We talked for a few minutes before I waved goodbye and continued onwards. "See you on later on the trail!" I said. If he did run from Picketpost trailhead to here, our paths would cross later in the afternoon. But I thought he was more than a little crazy. Running 36 miles in such high temperatures? Insanity!

Coolest mailbox on the trail!

Like I said before, the Arizona Trail paralleled the Gila River for the next 16 miles, but ironically, I almost never saw the Gila River during that time. A thick forest of trees surrounded its banks blocking the view of it and while the trail did parallel the river, it usually did so from high on the mountains on the north side of it. I could look down and see a large expanse of greenery where the river flowed, but the river itself wasn't visible nor was the cool water from it accessible. The only water I had was that which I carried!

The hike along the river was non-eventful except for one rattlesnake that scared the crap out of me when it started rattling just a couple of feet away from where I was. I practically jumped out of my shoes then turned around to find the snake coiled and ready to strike. I took photos and moved along.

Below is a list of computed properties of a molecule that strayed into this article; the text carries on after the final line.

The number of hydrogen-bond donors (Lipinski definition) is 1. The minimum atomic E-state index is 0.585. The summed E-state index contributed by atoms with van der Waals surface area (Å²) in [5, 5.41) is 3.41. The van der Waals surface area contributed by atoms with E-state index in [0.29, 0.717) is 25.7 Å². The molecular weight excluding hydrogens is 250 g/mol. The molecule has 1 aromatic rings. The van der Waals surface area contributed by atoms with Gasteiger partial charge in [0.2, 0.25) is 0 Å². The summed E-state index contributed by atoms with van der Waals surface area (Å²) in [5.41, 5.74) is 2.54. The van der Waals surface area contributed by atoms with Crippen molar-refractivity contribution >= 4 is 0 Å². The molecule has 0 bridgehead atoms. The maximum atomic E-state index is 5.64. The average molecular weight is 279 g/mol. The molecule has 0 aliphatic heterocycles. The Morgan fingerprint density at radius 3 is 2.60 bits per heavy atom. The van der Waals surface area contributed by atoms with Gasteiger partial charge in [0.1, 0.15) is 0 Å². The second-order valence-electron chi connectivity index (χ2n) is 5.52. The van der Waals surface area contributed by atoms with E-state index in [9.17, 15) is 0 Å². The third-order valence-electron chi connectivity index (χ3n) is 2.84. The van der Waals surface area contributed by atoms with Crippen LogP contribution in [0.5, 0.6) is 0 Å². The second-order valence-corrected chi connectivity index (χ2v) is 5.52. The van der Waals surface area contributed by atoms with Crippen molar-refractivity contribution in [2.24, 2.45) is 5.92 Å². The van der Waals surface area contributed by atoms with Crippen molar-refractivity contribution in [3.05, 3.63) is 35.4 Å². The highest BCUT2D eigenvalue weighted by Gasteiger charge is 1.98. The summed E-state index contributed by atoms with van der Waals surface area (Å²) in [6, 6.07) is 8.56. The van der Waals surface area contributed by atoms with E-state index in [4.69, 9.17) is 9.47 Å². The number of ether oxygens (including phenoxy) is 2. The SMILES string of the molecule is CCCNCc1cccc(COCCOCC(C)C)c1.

After 16 miles, temperatures had soared to their highs for the day and I was miserable from the heat, but it was time for a break. The trail would now turn away from the Gila River which I'd been following due west and head more-or-less due north, but there was an old dirt road that led less than a quarter mile to the river. It was a good place to stop for two reasons: lots of trees would provide a lot of shade to rest in, and I needed to fill up with water before I headed deep into the mountains where I'd likely find nothing.

But ten other people had beat me to the banks of the Gila River: ATVers. Several of the machines were parked along the road. I didn't really want to join a crowd of ten strangers on ATVs, but I really needed water. I had to get to the river! So I walked up and introduced myself and they immediately offered me an ice cold Coke and water. (They also offered me beer and Monster drinks, but I passed on those. Coke and water was sufficient!) When I finished those, I had another Coke and water. They seemed to have plenty of drinks and kept wanting to foist them onto me! A very friendly group of people! =)